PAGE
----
Planet of the Tapes
A glimpse into the cassette collection of the legendary DJ and producer Matt Dike.
Words by Peter Relic Photos by Grant Cornett
Beyond the inherent fragility of a strip of magnetic tape housed in crushable plastic, there’s a beauty to old cassettes as seductive for hip hop fetishists as a vintage Krylon can collection. The cassettes in this photo essay are a selection from the hundreds of mixtapes, beat tapes, radio shows, club sets, demos, rough mixes, answering machine messages and home jam sessions created by the producer, DJ and record collector Matt Dike between 1981 and 1989. They are windows into a creative soul.
Born in 1961 in West Nyack, New York, Dike arrived in Los Angeles in 1980. He DJ’ed at underground LA clubs Nairobi Room, Rhythm Lounge, and Power Tools, becoming a key player in West Coast hip hop’s formative years. After co-founding record label Delicious Vinyl in 1987, Dike co-produced chart-smashers “Wild Thing” and “Funky Cold Medina” for Tone-Loc, and “Bust A Move” for Young MC. Dike then lent his sampling skills to Beastie Boys’ sophomore opus Paul’s Boutique (Capitol, 1989). Initially a commercial flop, Paul’s Boutique has been exonerated by time into lasting classic status. The album happens to be the last major release bearing Matt Dike’s production credit.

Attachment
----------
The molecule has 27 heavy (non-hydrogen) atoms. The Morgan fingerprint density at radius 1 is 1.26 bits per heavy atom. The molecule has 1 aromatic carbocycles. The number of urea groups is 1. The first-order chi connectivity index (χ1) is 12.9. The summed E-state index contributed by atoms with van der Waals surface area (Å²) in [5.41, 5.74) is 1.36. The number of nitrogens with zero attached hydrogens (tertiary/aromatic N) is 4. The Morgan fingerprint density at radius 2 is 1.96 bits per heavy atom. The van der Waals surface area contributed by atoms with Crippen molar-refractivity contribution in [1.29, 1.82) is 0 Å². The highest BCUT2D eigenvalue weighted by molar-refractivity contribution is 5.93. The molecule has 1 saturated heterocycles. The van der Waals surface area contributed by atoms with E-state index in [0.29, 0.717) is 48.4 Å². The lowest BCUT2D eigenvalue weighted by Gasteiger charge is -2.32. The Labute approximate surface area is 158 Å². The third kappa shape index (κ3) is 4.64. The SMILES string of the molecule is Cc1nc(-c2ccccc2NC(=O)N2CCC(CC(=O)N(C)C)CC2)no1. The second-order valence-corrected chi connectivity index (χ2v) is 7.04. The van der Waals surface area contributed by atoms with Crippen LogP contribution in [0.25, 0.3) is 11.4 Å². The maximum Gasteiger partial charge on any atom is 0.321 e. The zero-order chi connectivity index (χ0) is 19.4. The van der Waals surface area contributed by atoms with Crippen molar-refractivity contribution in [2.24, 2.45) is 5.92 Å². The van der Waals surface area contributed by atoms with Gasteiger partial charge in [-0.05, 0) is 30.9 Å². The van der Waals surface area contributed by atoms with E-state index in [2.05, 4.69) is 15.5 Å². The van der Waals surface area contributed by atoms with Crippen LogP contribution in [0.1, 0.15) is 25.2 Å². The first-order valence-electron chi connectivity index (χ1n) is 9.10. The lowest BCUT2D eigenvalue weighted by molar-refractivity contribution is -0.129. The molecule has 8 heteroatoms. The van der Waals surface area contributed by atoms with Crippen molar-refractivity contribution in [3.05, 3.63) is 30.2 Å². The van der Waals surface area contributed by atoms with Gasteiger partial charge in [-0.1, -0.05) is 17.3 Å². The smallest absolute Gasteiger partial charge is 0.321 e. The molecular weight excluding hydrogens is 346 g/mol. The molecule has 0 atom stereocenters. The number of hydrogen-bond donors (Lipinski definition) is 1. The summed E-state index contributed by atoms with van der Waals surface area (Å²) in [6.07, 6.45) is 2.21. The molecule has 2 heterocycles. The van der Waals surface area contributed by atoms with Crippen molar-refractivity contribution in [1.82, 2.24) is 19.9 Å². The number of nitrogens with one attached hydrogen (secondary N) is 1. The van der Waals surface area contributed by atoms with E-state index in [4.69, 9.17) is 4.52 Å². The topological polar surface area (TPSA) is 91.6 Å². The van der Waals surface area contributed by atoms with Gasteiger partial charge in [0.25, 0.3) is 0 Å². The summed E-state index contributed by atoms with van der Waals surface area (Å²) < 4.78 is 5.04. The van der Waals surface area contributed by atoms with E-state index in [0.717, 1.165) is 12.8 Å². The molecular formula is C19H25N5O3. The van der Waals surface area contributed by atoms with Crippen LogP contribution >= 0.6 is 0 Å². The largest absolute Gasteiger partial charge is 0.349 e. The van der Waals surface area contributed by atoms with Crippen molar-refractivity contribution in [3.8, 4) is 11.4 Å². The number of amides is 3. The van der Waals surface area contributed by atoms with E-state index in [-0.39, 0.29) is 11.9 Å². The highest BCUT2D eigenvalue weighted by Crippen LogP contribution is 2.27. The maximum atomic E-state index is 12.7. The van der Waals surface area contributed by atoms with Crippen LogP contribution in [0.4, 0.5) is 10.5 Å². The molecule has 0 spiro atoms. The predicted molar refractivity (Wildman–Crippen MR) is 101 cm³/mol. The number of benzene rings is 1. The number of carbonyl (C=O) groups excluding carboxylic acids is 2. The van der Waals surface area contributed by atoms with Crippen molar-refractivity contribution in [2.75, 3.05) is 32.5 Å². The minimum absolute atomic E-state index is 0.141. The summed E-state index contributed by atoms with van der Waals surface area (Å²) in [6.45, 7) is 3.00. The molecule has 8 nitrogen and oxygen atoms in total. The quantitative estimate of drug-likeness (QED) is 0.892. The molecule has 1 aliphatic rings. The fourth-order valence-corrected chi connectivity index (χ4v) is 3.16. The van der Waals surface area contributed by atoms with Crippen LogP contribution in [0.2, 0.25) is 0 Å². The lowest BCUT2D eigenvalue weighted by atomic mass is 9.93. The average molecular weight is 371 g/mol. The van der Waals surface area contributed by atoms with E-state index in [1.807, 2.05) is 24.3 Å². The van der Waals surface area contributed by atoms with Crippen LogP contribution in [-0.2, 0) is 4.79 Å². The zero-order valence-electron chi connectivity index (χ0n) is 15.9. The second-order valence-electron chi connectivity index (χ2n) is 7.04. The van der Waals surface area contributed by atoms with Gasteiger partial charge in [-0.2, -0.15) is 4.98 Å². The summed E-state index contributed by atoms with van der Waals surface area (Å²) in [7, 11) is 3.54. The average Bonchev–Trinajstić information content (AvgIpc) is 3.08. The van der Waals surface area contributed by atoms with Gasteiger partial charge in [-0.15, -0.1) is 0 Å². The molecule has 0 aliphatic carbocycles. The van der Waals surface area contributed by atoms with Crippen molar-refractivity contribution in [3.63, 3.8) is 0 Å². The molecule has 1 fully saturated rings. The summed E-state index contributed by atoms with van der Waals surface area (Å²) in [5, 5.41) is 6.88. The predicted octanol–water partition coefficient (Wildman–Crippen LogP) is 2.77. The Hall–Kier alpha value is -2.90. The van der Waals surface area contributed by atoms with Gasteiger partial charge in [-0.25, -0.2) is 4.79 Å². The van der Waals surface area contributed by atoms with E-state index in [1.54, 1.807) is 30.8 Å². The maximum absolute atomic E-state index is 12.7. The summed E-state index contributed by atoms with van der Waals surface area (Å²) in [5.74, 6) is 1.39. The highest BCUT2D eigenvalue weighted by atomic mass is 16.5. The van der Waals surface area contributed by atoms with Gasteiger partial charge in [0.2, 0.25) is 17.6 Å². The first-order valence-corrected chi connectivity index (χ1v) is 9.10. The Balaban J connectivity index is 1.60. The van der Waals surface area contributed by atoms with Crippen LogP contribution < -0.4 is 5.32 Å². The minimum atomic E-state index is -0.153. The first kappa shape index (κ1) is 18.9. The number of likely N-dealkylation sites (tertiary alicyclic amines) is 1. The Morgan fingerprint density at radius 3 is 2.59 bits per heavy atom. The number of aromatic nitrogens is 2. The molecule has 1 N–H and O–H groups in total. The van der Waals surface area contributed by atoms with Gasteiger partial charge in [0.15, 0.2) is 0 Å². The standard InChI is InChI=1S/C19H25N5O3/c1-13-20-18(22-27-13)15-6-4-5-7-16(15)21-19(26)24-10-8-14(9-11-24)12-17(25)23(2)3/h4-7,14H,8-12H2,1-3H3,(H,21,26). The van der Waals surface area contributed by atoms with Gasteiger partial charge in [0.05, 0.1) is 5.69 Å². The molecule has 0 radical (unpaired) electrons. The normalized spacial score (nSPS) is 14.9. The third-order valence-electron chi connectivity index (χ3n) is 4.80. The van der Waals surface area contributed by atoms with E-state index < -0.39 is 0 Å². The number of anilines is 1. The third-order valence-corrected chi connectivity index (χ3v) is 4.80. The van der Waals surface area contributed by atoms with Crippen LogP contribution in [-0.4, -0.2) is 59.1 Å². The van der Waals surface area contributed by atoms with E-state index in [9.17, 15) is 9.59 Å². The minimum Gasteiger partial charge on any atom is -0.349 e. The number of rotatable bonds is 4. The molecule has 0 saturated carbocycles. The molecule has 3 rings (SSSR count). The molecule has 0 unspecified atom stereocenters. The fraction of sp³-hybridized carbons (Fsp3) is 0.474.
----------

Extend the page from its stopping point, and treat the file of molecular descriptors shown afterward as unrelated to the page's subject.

If there was a TV show called “Hip Hop Hoarders,” a putative Matt Dike episode would be essential viewing. His record collection — so voluminous that he once received a letter from the city threatening eviction due to his buckling floors — is well over half a million unorganized pieces. His cassettes represent a peculiar distillation of that vinyl cache.
A sensible assumption would be that as a hip hop producer from the 1980s, Dike’s focus was classic beats and breaks. A listen to his personal mixtapes proves him an omnivore for whom the prog-metal fantasias of Uriah Heep and the bumbling cowboy spiels of Jerry Jeff Walker were just as compelling as Bohannon breaks and Sly Stone grooves.
The names Dike gave his tapes — CLEVA TREVA, JAMMYS + JIMBOS, MAGICIAN’S BIRTHDAY, GET COLD SOUPED — reflect his sense of humor, as well as his apparent inability to keep shit organized. His idiosyncratic labeling technique offers significant insight if incomplete information about each cassette’s content.
Time has turned Matt Dike’s scrappy tape collection into a gallery- worthy series of objets d’art. Borne of an era when a brand was still strictly something done with a hot poker to a cow’s ass, Dike worked a mission statement he has no trouble articulating today: “I just wanted to have as much fun as possible!”